Helminths are worm parasites that are transmitted by soil, water, or food. Helminth infections cause human, animal, and plant diseases that produce a significant economic loss and have a devastating impact on human life quality. It is estimated that more than one billion people are affected, particularly in the poorest countries. This means that the inhabitants of thousands of rural and impoverished villages are often chronically infected. Helminth infestations have serious consequences, particularly among children, impairing growth, nutrition, cognition, and school performance.
In spite of the high prevalence of parasitic worm infections, antiparasitic drug discovery is not an attractive goal for the pharmaceutical industry. One reason could be that helminths cause nonlethal symptoms and this may delay the investment for developing pharmacological treatments among other health priorities. Another reason is that most of the countries affected have little money to invest in drug discovery or therapy.
Only a limited number of anthelmintics (agents used to treat helminth infestations) are currently available, and most of them have been developed for veterinary use before being applied to human health.
Moreover, the frequent, and in some occasions inappropriate, use of anthelmintics has generated the appearance of parasite resistance. The rise of resistance against conventional treatments is a constant concern in the field of infectious diseases and represents a threat to livestock production and animal and human health. Although this scenario reveals the urgency to advance in pharmacological research to develop new antiparasitic drugs, only one anthelmintic, tribendimidine, has been developed and entered into human clinical trials in the last 30 years.
In this work, we screened several imidazole derivatives for anthelmintic activity. Imidazole is a molecule of great interest in drug discovery due to its numerous pharmacological properties. Parasitic worms are difficult to grow in the laboratory. Moreover, in these animals, it is difficult to study drug molecular mechanism (how a drug is working) because genetic engineering and molecular tools either cannot be performed or give very variable results. Therefore, we used C. elegans, a non-parasitic worm genetically easy to manipulate, as a model for parasitic nematodes.
C. elegans is a free-living worm that represents an inexpensive, safe, and powerful model that can be used to facilitate the study of anthelmintics. This worm is sensitive to the majority of anthelmintics and has been used as a screening platform for anthelmintic drug discovery and to elucidate the mechanisms of action and resistance of almost all known nematicidal drugs.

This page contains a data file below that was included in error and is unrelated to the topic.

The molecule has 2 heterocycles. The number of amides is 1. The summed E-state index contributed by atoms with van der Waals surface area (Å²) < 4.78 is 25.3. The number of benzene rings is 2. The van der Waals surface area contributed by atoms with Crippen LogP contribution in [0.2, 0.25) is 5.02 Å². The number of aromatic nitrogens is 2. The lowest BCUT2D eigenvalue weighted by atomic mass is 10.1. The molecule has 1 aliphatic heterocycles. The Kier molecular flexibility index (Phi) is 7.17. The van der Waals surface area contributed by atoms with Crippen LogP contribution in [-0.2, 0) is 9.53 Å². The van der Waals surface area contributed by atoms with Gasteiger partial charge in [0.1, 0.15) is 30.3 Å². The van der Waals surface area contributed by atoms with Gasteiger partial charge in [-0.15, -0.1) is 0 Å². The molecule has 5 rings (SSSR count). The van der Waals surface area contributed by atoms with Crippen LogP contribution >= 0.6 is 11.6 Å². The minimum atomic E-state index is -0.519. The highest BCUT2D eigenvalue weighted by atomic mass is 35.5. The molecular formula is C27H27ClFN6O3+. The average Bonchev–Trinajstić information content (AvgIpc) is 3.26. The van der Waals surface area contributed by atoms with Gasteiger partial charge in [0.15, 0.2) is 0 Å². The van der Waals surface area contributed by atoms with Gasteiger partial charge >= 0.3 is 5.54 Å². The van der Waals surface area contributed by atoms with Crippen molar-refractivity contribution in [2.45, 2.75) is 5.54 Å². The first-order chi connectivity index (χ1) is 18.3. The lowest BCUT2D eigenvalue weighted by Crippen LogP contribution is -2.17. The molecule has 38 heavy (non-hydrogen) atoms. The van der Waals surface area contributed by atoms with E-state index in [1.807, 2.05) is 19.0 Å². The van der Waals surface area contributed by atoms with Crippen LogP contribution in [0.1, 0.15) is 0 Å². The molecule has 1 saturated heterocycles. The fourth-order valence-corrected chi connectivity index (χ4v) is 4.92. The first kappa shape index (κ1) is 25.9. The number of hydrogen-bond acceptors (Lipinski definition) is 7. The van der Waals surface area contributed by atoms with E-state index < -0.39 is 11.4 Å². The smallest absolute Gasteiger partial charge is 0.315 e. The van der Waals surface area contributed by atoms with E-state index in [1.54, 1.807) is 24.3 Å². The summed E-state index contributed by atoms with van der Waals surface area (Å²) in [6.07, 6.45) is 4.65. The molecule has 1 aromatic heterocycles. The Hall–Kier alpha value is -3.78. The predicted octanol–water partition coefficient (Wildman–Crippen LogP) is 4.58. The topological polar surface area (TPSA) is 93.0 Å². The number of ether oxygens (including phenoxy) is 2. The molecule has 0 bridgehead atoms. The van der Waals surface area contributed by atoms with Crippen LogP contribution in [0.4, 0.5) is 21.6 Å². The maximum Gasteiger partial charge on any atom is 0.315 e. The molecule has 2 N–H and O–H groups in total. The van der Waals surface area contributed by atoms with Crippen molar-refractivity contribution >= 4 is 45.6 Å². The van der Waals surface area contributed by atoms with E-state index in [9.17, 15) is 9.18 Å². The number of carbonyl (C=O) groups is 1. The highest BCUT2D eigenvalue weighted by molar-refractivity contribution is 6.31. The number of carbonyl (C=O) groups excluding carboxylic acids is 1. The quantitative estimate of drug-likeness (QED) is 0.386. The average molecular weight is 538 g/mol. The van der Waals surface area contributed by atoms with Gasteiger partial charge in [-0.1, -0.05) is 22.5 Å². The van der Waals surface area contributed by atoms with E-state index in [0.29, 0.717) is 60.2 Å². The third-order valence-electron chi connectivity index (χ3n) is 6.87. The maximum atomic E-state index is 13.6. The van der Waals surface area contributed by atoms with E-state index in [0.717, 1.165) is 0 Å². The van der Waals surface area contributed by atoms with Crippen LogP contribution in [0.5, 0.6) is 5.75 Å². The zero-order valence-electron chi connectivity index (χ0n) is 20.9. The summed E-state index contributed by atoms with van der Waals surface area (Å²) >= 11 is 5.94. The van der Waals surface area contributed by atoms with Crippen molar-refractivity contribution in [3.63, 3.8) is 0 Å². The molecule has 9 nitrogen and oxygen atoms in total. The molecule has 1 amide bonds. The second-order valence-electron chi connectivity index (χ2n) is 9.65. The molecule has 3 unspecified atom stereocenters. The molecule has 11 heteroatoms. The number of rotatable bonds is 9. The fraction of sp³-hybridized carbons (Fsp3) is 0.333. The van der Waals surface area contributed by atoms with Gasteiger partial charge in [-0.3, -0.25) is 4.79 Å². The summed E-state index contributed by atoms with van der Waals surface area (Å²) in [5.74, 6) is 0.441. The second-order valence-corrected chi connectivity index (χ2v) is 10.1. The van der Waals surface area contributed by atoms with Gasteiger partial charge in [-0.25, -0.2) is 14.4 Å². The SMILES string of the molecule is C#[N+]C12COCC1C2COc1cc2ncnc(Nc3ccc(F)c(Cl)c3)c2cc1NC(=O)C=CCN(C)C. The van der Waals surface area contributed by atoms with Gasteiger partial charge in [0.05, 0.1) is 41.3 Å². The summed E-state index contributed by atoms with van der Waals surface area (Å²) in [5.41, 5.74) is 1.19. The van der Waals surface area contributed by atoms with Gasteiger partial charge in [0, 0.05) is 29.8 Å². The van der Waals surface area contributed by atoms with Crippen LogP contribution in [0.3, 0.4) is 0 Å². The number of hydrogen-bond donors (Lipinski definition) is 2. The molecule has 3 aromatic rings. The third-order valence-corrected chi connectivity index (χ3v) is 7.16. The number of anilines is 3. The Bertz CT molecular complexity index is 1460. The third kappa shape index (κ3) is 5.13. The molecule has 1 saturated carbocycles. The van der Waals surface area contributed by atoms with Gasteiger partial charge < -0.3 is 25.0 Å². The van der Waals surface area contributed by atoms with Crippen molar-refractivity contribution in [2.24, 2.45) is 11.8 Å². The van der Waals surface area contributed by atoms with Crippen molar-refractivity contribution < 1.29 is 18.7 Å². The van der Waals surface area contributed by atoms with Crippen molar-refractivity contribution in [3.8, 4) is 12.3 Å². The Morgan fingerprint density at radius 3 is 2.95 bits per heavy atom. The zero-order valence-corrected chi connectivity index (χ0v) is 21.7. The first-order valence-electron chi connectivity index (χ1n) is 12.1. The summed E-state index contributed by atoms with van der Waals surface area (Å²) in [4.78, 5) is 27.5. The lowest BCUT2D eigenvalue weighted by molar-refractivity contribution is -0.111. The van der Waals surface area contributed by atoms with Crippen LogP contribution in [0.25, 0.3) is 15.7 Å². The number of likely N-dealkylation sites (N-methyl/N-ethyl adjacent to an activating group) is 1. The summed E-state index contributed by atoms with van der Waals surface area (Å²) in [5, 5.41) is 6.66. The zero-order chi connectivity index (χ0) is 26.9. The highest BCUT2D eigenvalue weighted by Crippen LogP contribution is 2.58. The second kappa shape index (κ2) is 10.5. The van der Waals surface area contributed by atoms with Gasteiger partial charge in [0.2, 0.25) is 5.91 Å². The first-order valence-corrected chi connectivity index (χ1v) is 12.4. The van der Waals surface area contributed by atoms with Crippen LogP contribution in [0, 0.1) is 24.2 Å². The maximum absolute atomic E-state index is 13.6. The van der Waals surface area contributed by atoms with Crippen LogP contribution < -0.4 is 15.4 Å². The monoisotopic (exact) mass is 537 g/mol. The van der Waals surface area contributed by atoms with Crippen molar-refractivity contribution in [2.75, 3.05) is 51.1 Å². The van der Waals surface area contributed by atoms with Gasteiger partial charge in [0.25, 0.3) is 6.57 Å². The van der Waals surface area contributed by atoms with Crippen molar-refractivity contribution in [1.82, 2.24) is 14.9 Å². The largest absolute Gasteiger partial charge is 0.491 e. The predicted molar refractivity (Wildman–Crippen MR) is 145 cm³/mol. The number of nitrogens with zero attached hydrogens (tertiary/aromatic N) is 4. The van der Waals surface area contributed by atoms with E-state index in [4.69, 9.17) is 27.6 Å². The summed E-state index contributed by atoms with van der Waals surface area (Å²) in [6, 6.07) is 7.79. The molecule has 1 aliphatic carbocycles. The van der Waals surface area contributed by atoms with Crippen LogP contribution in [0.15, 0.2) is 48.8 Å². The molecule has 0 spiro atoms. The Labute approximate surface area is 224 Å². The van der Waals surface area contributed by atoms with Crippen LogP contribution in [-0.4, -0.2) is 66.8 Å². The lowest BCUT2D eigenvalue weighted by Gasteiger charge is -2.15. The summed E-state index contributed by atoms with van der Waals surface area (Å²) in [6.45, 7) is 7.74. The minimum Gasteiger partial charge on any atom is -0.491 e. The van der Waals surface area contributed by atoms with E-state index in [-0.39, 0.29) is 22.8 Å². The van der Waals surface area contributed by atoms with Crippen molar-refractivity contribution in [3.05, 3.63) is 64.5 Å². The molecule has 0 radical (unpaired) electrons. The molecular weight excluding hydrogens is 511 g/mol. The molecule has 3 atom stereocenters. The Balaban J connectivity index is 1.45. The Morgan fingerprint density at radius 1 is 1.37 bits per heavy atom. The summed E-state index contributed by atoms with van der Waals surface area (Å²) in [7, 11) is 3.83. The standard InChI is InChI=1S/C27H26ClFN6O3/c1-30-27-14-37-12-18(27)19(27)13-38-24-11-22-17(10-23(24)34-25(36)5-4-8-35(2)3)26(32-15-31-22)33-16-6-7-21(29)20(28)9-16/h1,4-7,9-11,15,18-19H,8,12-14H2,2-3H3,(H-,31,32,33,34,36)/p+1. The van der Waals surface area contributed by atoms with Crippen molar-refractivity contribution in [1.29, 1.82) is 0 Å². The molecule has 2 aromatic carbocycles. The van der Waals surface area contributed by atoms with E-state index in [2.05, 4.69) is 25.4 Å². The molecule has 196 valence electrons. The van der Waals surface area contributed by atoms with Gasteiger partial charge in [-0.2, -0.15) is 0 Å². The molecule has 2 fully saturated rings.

In our study, we reported that diisopropylphenyl imidazole (DII) has a nematicidal effect on adult C. elegans. Since the mechanism involved is different from those of currently used anthelmintics, it could constitute a therapeutic option when traditional anthelmintic agents fail. Even more, DII delays development and also has a lethal effect on juvenile C. elegans which depends on a different mechanism than that underlying lethality in adult worms. These properties are a clear improvement among classic anthelmintic treatments given that young animals do not reach fertility and die before leaving progeny.
The nematicidal effect of DII on both immature and mature nematode stages could offer an improvement to classical antiparasitic drugs, such as levamisole, pyrantel, or morantel which are less effective against immature stages. Nowadays, combinations of different anthelmintic drugs that act through different targets are frequently administered. The double-aim of this association is to maintain nematode control even in the presence of resistant worms and to delay resistance development. The fact that DII kills worms through two (or more) different mechanisms in different growth stages may be critical to delay resistance development. These features could provide a significant advantage even over relatively new anthelmintic drugs, such as tribendimidine and monepantel.
Another advantage of DII revealed in our work is that this compound is not toxic for insects or human cell cultures, suggesting that DII lethality is specific to nematodes. This property is extremely important in drug development because it reduces the chances of unwanted consequences for the host.
The harmful effect on worms, the nematode selectivity, and the alternative mechanism of DII, together with the fact that most molecules that kill C. elegans have been proved to be lethal to parasitic nematodes, shape this imidazole-derivative compound as a strong anthelmintic candidate for developing new anthelmintic agents. It is now time to test its efficacy on parasite helminths.
These findings are described in the article entitled Diisopropylphenyl-imidazole (DII): A new compound that exerts anthelmintic activity through novel molecular mechanisms, recently published in the journal PLOS Neglected Tropical Diseases.
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